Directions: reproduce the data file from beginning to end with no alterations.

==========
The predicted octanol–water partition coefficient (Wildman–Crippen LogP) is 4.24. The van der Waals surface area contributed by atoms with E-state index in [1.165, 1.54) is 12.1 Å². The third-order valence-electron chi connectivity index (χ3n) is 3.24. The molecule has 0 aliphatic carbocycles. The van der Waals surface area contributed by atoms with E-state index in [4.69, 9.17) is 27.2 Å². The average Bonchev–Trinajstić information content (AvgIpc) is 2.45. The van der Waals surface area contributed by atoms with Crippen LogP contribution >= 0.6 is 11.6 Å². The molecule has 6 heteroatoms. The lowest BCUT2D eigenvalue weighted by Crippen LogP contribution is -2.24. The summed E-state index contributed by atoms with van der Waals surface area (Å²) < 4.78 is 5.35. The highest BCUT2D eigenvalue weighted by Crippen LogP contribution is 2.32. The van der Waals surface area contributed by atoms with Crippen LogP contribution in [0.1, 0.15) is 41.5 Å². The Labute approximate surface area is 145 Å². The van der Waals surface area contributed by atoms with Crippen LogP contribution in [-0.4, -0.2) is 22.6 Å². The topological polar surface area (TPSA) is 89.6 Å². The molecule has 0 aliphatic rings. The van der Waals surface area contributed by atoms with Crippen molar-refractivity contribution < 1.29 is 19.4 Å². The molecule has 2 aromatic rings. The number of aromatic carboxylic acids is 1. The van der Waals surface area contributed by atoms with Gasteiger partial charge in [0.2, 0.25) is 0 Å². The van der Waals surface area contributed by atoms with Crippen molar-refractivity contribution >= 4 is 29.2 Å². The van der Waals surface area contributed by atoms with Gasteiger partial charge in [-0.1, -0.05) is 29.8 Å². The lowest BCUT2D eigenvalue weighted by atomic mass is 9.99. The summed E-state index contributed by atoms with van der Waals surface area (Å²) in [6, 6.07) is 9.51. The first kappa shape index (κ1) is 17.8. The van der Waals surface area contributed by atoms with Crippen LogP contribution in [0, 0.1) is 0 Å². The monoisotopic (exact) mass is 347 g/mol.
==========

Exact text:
The predicted octanol–water partition coefficient (Wildman–Crippen LogP) is 4.24. The van der Waals surface area contributed by atoms with E-state index in [1.165, 1.54) is 12.1 Å². The third-order valence-electron chi connectivity index (χ3n) is 3.24. The molecule has 0 aliphatic carbocycles. The van der Waals surface area contributed by atoms with E-state index in [4.69, 9.17) is 27.2 Å². The average Bonchev–Trinajstić information content (AvgIpc) is 2.45. The van der Waals surface area contributed by atoms with Crippen LogP contribution >= 0.6 is 11.6 Å². The molecule has 6 heteroatoms. The lowest BCUT2D eigenvalue weighted by Crippen LogP contribution is -2.24. The summed E-state index contributed by atoms with van der Waals surface area (Å²) < 4.78 is 5.35. The highest BCUT2D eigenvalue weighted by Crippen LogP contribution is 2.32. The van der Waals surface area contributed by atoms with Crippen LogP contribution in [0.1, 0.15) is 41.5 Å². The Labute approximate surface area is 145 Å². The van der Waals surface area contributed by atoms with Crippen LogP contribution in [-0.4, -0.2) is 22.6 Å². The topological polar surface area (TPSA) is 89.6 Å². The molecule has 0 aliphatic rings. The van der Waals surface area contributed by atoms with Crippen molar-refractivity contribution < 1.29 is 19.4 Å². The molecule has 2 aromatic rings. The number of aromatic carboxylic acids is 1. The van der Waals surface area contributed by atoms with Gasteiger partial charge in [0.2, 0.25) is 0 Å². The van der Waals surface area contributed by atoms with Crippen molar-refractivity contribution >= 4 is 29.2 Å². The van der Waals surface area contributed by atoms with Gasteiger partial charge in [-0.1, -0.05) is 29.8 Å². The lowest BCUT2D eigenvalue weighted by atomic mass is 9.99. The summed E-state index contributed by atoms with van der Waals surface area (Å²) in [6, 6.07) is 9.51. The first kappa shape index (κ1) is 17.8. The van der Waals surface area contributed by atoms with Crippen LogP contribution in [0, 0.1) is 0 Å². The monoisotopic (exact) mass is 347 g/mol.